Itemizer-Observer

RICKREALL – West Valley Hospital expanded its COVID-19 vaccination effort last week during a two-day clinic at Polk County Fairgrounds, where it continued to offer doses to those in the tier 1a group.

Before last week’s clinic, West Valley had vaccinated 1,700 residents who are part of phase 1a, which includes health care workers, first responders, and residents and workers of long-term care facilities.

“West Valley Hospital is here for our community and the opportunity to offer vaccines for those in Phase 1a is another way for us to demonstrate our connection. We are proud to be leading vaccination efforts in Polk County,” said Brandon Schmidgall, WVH chief administrative officer. “Our staff continue putting in long hours to make it happen, but it is an honor to serve our neighbors during this historic time.”

WVH partnered with Polk County Public Health, Polk County Sheriff’s Office, Western Oregon University and emergency responders — in case someone had a reaction to the vaccine — to put on the clinic, said Jenn Von Derahe, the community outreach administrator at West Valley Hospital.

As of Tuesday morning, there wasn’t another clinic scheduled, but Von Derahe said people should check the Salem Health (Salem Health operates WVH) website under the Polk County tab to find out information about the next clinic and what they need to do to register. The website is salemhealth.org.

“We just ask people to check the website for current information on vaccine availability and location of distribution and also what tier we are on. Currently we are on 1a, and we will share current information when we switch tiers. As soon as we find out, we load it,” Von Derahe said.

People at WVH clinics will receive the Moderna vaccine and a card to remind them of when to get their second dose between 22 to 35 days after the first.

Van Derahe said people must get the same brand or vaccine, either Pfizer or Moderna, for both shots and recommends getting the second dose with the same county and organization as the first dose. People have the choice to get the vaccine in the county in which they either live or work.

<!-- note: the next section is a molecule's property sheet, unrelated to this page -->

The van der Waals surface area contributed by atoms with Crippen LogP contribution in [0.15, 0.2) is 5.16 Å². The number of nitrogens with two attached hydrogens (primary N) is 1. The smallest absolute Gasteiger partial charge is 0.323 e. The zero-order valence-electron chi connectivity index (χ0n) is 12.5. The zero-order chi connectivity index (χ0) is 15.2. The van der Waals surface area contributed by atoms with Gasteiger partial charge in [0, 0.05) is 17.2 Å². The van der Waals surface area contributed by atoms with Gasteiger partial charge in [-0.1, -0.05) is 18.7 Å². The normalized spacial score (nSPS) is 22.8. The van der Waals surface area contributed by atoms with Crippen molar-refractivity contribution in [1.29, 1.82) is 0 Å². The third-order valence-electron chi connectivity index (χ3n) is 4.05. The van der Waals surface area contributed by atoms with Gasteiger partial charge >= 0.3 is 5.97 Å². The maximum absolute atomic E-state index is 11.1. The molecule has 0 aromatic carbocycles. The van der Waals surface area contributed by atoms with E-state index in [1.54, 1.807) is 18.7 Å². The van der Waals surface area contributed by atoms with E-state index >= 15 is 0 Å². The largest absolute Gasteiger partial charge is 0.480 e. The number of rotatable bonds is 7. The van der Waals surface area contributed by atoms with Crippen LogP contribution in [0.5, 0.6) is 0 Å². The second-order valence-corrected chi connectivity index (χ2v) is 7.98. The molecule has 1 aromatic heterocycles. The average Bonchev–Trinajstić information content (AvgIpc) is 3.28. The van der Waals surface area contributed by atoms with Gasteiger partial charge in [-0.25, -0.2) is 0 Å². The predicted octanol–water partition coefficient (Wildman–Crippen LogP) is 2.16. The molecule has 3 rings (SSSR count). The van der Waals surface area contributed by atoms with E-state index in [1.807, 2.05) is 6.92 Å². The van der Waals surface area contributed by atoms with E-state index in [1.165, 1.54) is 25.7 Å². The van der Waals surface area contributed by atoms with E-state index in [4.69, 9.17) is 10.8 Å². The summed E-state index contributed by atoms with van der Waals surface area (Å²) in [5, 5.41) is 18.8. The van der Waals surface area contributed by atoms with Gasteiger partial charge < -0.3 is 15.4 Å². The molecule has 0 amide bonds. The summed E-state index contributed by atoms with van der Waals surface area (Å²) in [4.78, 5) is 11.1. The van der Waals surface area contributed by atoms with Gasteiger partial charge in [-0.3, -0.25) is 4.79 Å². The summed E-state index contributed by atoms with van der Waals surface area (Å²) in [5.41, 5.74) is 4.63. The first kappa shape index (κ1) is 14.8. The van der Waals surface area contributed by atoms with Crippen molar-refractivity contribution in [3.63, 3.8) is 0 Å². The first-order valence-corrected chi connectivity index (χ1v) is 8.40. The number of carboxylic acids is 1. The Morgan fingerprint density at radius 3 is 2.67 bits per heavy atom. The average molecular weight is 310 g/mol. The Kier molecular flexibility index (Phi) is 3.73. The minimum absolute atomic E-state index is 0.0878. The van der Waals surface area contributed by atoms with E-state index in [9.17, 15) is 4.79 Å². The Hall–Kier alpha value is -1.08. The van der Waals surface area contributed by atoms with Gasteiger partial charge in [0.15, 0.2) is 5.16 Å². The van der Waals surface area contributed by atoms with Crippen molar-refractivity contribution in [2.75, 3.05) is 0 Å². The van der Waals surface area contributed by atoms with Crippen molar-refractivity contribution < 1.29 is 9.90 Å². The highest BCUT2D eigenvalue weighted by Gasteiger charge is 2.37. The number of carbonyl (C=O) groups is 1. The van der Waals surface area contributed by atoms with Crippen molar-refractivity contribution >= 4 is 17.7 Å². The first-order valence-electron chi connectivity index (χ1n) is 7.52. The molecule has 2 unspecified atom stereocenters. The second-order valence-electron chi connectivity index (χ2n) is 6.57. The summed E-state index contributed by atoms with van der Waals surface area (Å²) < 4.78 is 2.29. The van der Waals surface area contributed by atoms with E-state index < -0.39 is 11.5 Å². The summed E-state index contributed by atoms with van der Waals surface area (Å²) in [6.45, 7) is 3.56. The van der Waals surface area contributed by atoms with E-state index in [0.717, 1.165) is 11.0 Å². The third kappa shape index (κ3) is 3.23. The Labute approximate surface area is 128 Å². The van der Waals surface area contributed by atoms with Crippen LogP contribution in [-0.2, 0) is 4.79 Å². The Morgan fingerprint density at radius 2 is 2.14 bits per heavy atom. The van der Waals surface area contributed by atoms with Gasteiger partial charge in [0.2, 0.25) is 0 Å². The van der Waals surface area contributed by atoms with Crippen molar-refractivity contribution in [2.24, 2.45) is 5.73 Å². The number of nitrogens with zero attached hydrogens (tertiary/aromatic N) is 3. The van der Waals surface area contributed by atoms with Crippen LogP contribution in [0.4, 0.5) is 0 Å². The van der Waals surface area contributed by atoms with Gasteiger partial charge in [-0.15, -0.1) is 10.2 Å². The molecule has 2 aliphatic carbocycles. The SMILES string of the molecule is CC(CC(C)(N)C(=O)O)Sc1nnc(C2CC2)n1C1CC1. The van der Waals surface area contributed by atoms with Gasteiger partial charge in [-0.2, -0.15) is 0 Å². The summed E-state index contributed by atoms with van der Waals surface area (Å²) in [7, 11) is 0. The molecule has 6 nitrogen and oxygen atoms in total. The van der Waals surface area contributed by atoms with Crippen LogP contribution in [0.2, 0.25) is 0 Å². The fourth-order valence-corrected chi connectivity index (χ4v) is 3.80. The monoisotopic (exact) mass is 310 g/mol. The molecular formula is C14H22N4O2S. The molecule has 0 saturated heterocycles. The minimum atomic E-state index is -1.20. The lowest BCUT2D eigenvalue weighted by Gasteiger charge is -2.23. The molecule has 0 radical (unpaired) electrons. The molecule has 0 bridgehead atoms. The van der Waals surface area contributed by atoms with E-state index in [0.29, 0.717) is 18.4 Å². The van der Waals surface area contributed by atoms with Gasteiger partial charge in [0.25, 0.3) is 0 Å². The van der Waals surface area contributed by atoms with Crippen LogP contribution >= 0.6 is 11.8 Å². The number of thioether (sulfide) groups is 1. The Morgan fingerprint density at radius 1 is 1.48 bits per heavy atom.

Von Derahe said people should register online to make the vaccination experience go smoother.

“We recommend that people sign up for a My Chart account, because then they can e-register. If you e-register, you can have all your paperwork taken care of by the time you get here and you just come,” she said.

The state of Oregon will expand vaccine eligibility to educators starting on Jan. 25. After that, people in the 65 and older age group will become eligible, starting with those 80 and older on Feb. 8.

Gov. Kate Brown and state health officials had hoped to start vaccinating educators and seniors at the same time, but that plan was based on an announcement last week that the federal government planned to release reserve vaccine doses.

State officials estimated that Oregon would receive an up to 200,000  extra doses, enough to begin vaccinating both groups. However, late last week, the federal government announced there wouldn’t be reserve shipments.

As a result, the state had to revert to its original plan of vaccinating educators first, a move that was questioned at Brown’s press conference on Friday.

When asked why the state was prioritizing educators over seniors, which have the highest risk of dying from COVID-19, Brown emphasized that many students are struggling with comprehensive distance learning. She also stressed the mental health consequences of keeping schools closed, citing evidence that more students are contemplating suicide.

“I made the decision based on information, based on conversations with Dr. (Dean) Sidelinger (state health officer with Oregon Heath Authority)and others at the Oregon Health Authority that that is the safest way for us to get our children back in the classroom,” Brown said.

OHA Director Patrick Allen said educators — teachers and school staff — represent about 100,000 Oregonians and the state could administer first doses in about two weeks.

Brown said she is unaware of any other states that have plans to vaccinate teachers before seniors.

“We are all making different decisions, and we are all doing the best job we can with the information and tools and resources that we’ve been given by the federal government,” she said.

Trent Green, the CEO of Legacy Health, said he does not take a stance on vaccination priority decisions, but supported the prioritization of educators as a practical move. He said school employees are a highly organized group and could be vaccinated quickly.

“It would actually allow us to get to those populations that will be a little bit more difficult for us to communicate with and to schedule now,” Green said.

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